Jeromy Burnitz is a reasonably good player in this game - a consistent threat to hit well for average and power, good enough to make the fifth or sixth spot in the lineup on most teams. So what makes him stand out? First, he starts as a free agent, meaning every team in the game can make use of him, and second, he can be signed for a pittance. Still not quite Game Breaker material, until you realize that his true value lies in trade bait. When you offer players to other teams, they strongly prefer players who will perform well for their salary. Burnitz' performance considering his tiny salary is off the charts to the eyes of the CPU. The best part is that Burnitz is an older player, and older players have their performance degenerate over time - but the CPU doesn't even take age into consideration when looking at trades. So you're giving the other team a player whose stats will drop off soon after you trade him away, while getting one of the best players in their roster for essentially free.
In Pro Evolution Soccer 2012, the skill card "Speed Merchant" increases the player's speed and allows him to take sharper turns. So, you can either learn every little aspect of the game, from tactics to defending, keeping posession, outplaying the opponent in every part of the pitch... OR you can pass the ball to Messi, run past the opposite defense and score. Konami already nerfed it a bit on their 1.03 update, but it's still a Game Breaker.
Playing FIFA online, equipping two pacey strikers (or indeed a pacey winger with a striker) means that most players can skip past defences, force the goalkeeper to run out, and pass it through to the other striker for an effortless goal - since the goalkeeper will, by this point, be on the opposite side of the box. Such a tactic is often done in spite or by those not good enough to score better goals. Or indeed those willing to look like a dickhead to win.
A SNES game by the name of Super Baseball Simulator 1000 allows the gamer to give each player on their team a unique superhuman ability. Many of these would be Game Breakers in any other game - for example, the ability to throw a fastball above 180 miles per hour or run the bases so quickly that it takes less than two seconds to reach first - but when Everyone Is a Super, most abilities aren't as gamebreaking as they appear at first glance. However, there are a few abilities that are completely broken even in this light:
Missile Hit causes a batter to always hit a straight line drive that is low to the ground and doesn't stop until it hits a wall. If a Missile Hit ball hits a fielder, that fielder is promptly dragged by the ball out to the wall and stunned, and this does not count as an out. In other words, if a Missile Hit ball isn't foul, that player is guaranteed a base hit at the minimum, and usually a double. By making a lineup of nothing but batters with Missile Hit, the only things stopping the team from scoring infinite runs are the possibility of striking out, and the fact that there's still the pitcher's spot in the lineup (pitchers can't be given batting abilities).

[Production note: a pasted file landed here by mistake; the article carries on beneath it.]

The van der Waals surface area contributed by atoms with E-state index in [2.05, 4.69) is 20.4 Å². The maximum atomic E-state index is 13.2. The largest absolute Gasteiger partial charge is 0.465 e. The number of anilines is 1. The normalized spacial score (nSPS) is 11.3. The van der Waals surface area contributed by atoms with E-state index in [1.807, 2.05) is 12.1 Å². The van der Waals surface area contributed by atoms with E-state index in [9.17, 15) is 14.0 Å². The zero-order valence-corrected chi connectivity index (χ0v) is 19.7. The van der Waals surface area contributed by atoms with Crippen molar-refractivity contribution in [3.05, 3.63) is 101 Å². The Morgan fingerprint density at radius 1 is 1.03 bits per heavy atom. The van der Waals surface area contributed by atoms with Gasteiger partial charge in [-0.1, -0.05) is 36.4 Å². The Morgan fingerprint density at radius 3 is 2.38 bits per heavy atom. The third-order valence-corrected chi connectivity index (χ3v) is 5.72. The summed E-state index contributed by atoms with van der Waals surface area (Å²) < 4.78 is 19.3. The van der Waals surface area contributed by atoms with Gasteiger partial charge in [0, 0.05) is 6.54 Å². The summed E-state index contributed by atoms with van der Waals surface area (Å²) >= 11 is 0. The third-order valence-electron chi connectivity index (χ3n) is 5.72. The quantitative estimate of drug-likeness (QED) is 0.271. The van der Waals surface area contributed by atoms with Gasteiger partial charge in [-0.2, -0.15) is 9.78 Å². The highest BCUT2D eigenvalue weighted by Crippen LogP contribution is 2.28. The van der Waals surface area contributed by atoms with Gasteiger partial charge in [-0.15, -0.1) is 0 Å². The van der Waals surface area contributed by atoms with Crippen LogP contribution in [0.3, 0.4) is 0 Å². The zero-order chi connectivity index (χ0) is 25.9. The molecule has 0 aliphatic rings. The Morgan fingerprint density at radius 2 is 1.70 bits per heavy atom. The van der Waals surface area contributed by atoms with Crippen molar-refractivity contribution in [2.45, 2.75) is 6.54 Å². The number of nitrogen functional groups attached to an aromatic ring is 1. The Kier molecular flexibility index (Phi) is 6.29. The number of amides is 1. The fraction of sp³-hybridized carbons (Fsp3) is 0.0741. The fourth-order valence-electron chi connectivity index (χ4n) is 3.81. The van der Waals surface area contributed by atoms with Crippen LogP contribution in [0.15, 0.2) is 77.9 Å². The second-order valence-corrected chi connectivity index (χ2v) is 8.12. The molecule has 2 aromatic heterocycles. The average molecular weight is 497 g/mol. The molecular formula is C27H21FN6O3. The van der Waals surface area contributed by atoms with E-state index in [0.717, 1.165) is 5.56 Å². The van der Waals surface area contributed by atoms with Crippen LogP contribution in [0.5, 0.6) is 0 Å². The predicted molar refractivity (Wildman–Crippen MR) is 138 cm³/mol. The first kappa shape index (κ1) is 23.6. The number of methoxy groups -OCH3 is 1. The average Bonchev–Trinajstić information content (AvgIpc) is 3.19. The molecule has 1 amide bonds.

Speeder Ball acts as a sort of reverse changeup, starting off slow and suddenly speeding up to roughly 100 miles per hour as it approaches the plate. This sounds mundane by this game's standards, but the problem is that this pitch is the epitome of an A.I. Breaker. If you have a pitcher throw nothing but Speeder Balls against a computer opponent, every single opposing batter will strike out in 3 pitches, no questions asked - even on the hardest AI setting.
Warp Ball is arguably even worse, mainly because this one doesn't lose its edge against human players. This pitch allows the player to give the ball a command to teleport slightly closer to the catcher, along the path it's already following. Unfortunately, "slightly" here is just barely enough to cover the batter's entire range, making it 100% impossible for the batter to hit, assuming the player times it right - and yes, the umpire calls it a strike anyway.
Averted in Pro Cycling Manager 2012, where it would be justified to have Tom Boonen as a game breaker when it comes to cobblestone races, given that Boonen is the record holder for all the four biggest cobblestone races (he does share the records in all of those races with someone else, but he's the only record holder in more than one of them). In the game, he isn't even the highest rated cobblestone rider. The highest rated rider is Cancellara.
In Wii Sports boxing weaving back and forth repeatedly, then countering when you foe misses results in such easy wins, the player can literally reach a rank that is off the scoring chart, and if they go at it long enough, off the screen.
Also in Wii Sports, returning a tennis serve at the right time makes it impossible for the server to hit the ball back. With a little practice, games of tennis can turn into "Receiver always wins".
Also in Wii Sports, it's easy to get a strike every time in bowling by throwing the ball up in the air when you bowl. The ball rolls down the lane incredibly slowly, but very rarely has any spin at all.